Top Ten Tuesday: Characters who would make great leaders

Happy Top Ten Tuesday!  Today’s theme is ten characters who would make great leaders, which is super fitting for election day.

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First up we have Darrow from Pierce Brown’s Red Rising saga.  Do I remember a lot about Red Rising?  No, not really, which is one of the reasons that I still haven’t picked up Morning Star.  But do I remember that Darrow was awesome?  Yes, absolutely.

Next up is Starr from Angie Thomas’ bestselling debut, The Hate U Give.  Starr is put in an almost impossible position as the sole witness to her childhood friend’s tragic death.  Stuck between the expectations of her fancy prep school friends and the real-life implications of the shooting in her neighborhood, Starr has to figure out how to do the right thing without letting anybody down or creating any additional problems.

Then there’s Victor from V.E. Schwab’s Vicious, probably the most controversial pick on my list.  It’s true.  Victor’s a villain.  But this guy has serious leadership potential!  And, in his own way, he is the leader of his group of misfits.  (Side note: I cannot wait for the next installment in this series.)

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It’s been a long, long time since I read Peter F. Hamilton’s Void series and I honestly remember very little of it, but I do remember Edeard being a great leader.

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Both Rose Calloway and Connor Cobalt from Krista & Becca Ritchie’s massive Addicted/Calloway Sisters series easily make the list of great leaders. While Connor is logical, refined, and cunning, Rose is a perfectionist who wouldn’t hesitate to tear out the heart of her enemies (and look great while doing it).

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I’m maybe cheating with these last four picks since they actually are official leaders in their books, but next up is Prince Kai from Marissa Meyer’s Lunar Chronicles series.  It’s true that Kai starts out the series primarily as a love interest for Cinder, but as he grows up, he becomes a strong, morally sound leader who isn’t afraid to stand up for his people.

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I’m definitely cheating with Lady Jane Grey, who ruled England for nine days back in the 1500s.  I’m not sure if the real-life Jane Grey was quite as awesome as this fictionalized version, but the Jane from this book made an awesome leader.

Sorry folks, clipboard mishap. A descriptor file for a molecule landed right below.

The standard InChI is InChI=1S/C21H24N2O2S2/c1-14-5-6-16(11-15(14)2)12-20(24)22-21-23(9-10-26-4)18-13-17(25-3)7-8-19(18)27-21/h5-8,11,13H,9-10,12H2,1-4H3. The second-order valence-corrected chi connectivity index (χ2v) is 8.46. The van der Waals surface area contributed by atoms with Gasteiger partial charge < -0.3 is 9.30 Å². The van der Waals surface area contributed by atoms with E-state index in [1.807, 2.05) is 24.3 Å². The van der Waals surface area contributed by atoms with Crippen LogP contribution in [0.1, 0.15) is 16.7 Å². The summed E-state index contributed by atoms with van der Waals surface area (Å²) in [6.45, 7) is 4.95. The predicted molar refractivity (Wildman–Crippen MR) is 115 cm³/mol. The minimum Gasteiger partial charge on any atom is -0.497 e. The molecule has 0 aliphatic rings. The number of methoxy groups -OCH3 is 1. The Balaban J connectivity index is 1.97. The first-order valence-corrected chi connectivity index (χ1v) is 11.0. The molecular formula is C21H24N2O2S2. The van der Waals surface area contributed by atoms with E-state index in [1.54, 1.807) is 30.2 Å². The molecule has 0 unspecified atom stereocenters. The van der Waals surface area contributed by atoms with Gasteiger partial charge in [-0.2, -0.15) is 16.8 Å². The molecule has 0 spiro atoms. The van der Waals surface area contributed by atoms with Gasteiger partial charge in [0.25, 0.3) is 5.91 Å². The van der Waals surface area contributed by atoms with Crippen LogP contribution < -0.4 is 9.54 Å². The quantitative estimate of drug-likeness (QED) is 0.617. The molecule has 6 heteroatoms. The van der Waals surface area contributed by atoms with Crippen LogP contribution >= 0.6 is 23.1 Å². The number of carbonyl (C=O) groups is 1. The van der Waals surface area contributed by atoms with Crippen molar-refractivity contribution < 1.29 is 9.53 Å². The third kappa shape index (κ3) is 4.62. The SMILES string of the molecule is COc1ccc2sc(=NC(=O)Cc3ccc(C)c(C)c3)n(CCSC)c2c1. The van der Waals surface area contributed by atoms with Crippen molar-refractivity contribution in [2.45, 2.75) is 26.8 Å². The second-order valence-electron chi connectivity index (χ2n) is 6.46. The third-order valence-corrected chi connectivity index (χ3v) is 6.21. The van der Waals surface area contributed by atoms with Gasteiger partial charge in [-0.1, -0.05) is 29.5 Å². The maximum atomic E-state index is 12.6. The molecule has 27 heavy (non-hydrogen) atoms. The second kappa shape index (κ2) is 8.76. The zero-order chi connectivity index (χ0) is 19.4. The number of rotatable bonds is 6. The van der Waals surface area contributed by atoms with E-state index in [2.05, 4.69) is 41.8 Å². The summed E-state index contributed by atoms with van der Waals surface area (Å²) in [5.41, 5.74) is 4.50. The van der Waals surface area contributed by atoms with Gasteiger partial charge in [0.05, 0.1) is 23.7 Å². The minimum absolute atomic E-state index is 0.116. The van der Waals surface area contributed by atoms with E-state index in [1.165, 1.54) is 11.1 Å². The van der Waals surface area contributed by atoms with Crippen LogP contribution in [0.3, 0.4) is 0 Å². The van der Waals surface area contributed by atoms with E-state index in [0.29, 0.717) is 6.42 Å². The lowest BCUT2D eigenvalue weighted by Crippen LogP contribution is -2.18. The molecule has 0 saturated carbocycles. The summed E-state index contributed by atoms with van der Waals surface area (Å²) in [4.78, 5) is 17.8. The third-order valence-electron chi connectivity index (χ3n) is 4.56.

And what about Alexander Hamilton?  The amount of attention this guy is getting now is insane.  There are so many books (above: Alex & Eliza by Melissa de la Cruz) written about him, a musical so popular that people wait months for tickets, and suddenly everybody is interested in his life. Why was he never president?

Finally, I’m going with Prince Rhy Maresh from V.E. Schwab’s Shades of Magic series.  While Rhy comes across as a flirty playboy as the series begins, he grows as a person and a leader as the series comes to its conclusion.

Who are your favorite fictional leaders?

Giveaway Roundup

I used to win Goodreads giveaways all the time.  Back in the day, your chances to win were at least tangentially tied to your activity on the site, and I would win sometimes 3 or 4 books each week.  Things changed a couple years back and now I haven’t won anything in a good year or so.  I still religiously enter these giveaways, though, because someone has to win.

Books I’m interested in reading:

Books I can recommend:

  • Cress (Lunar Chronicles #3) by Marissa Meyer (3 copies available through 9/6/17)
  • Fairest (Lunar Chronicles #3.5) by Marissa Meyer (4 copies available through 9/6/17)
  • Heartless by Marissa Meyer (3 copies available through 9/6/17)
  • Ready Player One by Ernest Cline (10 copies available through 8/27/17)
  • Room by Emma Donoghue (30 copies available through 8/28/17)

Maybe there isn’t such a thing as fate. Maybe it’s just the opportunities we’re given, and what we do with them. I’m beginning to think that maybe great, epic romances don’t just happen. We have to make them ourselves.

Marissa Meyer, Cress (via quoted-books)

Book review: Cress by Marissa Meyer

Goodreads | Amazon

I’ll admit that I absolutely adored Cinder and Scarlet, and I was worried that Cress wouldn’t hold up to my expectations. After all, not many authors can keep up the quality throughout a whole series. Why did I question Marissa Meyer? She’s never written anything short of amazing! Cress was everything I was looking forward to and more.

In Cress, we’re introduced to Crescent Moon, a perfectly average Lunar teenager. Wait, no. That’s not right. Cress is far from your average teenager, Lunar or otherwise. For one, she’s Queen Levana’s main hacker, responsible for keeping an eye on the Commonwealth and ensuring that Lunar surveillance isn’t detected. As if that isn’t enough, she’s been locked up, all alone, in a satellite for most of her life! She keeps herself busy by following the feeds on Kai, Cinder, Thorne, and the rest of the crew of the Rampion, dreaming that one day Thorne will realize she’s a true damsel in distress and be compelled to save her.

I can’t say much more than that about the plot without giving away major spoilers, so I’ll just say that Cress is pretty great. The beloved cast of characters from the previous Lunar Chronicles is back, too, and we even get a glimpse into the beginning of Prince Emperor Kai’s rule. Minor characters from previous books begin to take on a larger role in Cress, and tiny details from earlier in the series end up having a huge impact.

I don’t know how Marissa Meyer managed to twist these classic fairy tales and merge them all together into one huge, new world, but she did, and it’s incredible. I’ll be waiting on the edge of my seat for another year until Winter finally comes out!

Final rating: ★★★★★

[see my original review here]